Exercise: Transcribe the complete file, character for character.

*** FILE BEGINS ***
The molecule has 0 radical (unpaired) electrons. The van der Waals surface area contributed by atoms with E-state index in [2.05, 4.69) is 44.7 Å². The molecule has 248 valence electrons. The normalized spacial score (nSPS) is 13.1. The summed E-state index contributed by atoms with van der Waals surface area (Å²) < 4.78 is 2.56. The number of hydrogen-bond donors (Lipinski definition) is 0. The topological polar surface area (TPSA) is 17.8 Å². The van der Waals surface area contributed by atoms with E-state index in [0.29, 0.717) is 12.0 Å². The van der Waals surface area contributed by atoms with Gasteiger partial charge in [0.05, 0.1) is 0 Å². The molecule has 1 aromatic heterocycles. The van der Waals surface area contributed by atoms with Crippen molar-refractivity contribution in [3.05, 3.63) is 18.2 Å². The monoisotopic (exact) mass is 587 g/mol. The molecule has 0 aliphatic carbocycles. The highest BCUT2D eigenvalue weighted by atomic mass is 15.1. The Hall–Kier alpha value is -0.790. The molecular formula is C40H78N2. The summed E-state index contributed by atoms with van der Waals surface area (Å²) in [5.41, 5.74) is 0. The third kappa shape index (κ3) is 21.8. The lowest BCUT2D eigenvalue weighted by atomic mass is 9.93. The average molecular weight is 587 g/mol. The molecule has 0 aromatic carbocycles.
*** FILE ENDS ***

The molecule has 0 radical (unpaired) electrons. The van der Waals surface area contributed by atoms with E-state index in [2.05, 4.69) is 44.7 Å². The molecule has 248 valence electrons. The normalized spacial score (nSPS) is 13.1. The summed E-state index contributed by atoms with van der Waals surface area (Å²) < 4.78 is 2.56. The number of hydrogen-bond donors (Lipinski definition) is 0. The topological polar surface area (TPSA) is 17.8 Å². The van der Waals surface area contributed by atoms with E-state index in [0.29, 0.717) is 12.0 Å². The van der Waals surface area contributed by atoms with Gasteiger partial charge in [0.05, 0.1) is 0 Å². The molecule has 1 aromatic heterocycles. The van der Waals surface area contributed by atoms with Crippen molar-refractivity contribution in [3.05, 3.63) is 18.2 Å². The monoisotopic (exact) mass is 587 g/mol. The molecule has 0 aliphatic carbocycles. The highest BCUT2D eigenvalue weighted by atomic mass is 15.1. The Hall–Kier alpha value is -0.790. The molecular formula is C40H78N2. The summed E-state index contributed by atoms with van der Waals surface area (Å²) in [5.41, 5.74) is 0. The third kappa shape index (κ3) is 21.8. The lowest BCUT2D eigenvalue weighted by atomic mass is 9.93. The average molecular weight is 587 g/mol. The molecule has 0 aromatic carbocycles.